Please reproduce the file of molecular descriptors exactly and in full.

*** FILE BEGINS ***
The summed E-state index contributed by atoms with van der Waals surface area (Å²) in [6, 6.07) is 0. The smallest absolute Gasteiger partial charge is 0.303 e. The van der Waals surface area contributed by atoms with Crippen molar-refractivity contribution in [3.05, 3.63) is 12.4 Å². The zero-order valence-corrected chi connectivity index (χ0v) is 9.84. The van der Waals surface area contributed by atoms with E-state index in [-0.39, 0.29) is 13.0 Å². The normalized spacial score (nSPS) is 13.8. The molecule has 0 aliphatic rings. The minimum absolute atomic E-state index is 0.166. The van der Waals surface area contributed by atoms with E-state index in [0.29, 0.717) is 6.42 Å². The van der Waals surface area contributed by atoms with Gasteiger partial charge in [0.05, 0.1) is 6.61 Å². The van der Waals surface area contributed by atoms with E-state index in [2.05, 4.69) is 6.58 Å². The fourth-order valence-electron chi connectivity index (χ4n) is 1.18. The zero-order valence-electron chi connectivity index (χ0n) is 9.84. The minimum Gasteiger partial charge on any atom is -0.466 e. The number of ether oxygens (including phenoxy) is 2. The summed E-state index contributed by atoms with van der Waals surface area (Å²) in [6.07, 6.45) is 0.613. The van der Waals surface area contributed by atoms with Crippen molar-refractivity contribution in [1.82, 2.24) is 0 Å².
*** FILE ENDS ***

The summed E-state index contributed by atoms with van der Waals surface area (Å²) in [6, 6.07) is 0. The smallest absolute Gasteiger partial charge is 0.303 e. The van der Waals surface area contributed by atoms with Crippen molar-refractivity contribution in [3.05, 3.63) is 12.4 Å². The zero-order valence-corrected chi connectivity index (χ0v) is 9.84. The van der Waals surface area contributed by atoms with E-state index in [-0.39, 0.29) is 13.0 Å². The normalized spacial score (nSPS) is 13.8. The molecule has 0 aliphatic rings. The minimum absolute atomic E-state index is 0.166. The van der Waals surface area contributed by atoms with E-state index in [0.29, 0.717) is 6.42 Å². The van der Waals surface area contributed by atoms with Gasteiger partial charge in [0.05, 0.1) is 6.61 Å². The van der Waals surface area contributed by atoms with E-state index in [2.05, 4.69) is 6.58 Å². The fourth-order valence-electron chi connectivity index (χ4n) is 1.18. The zero-order valence-electron chi connectivity index (χ0n) is 9.84. The minimum Gasteiger partial charge on any atom is -0.466 e. The number of ether oxygens (including phenoxy) is 2. The summed E-state index contributed by atoms with van der Waals surface area (Å²) in [6.07, 6.45) is 0.613. The van der Waals surface area contributed by atoms with Crippen molar-refractivity contribution in [1.82, 2.24) is 0 Å².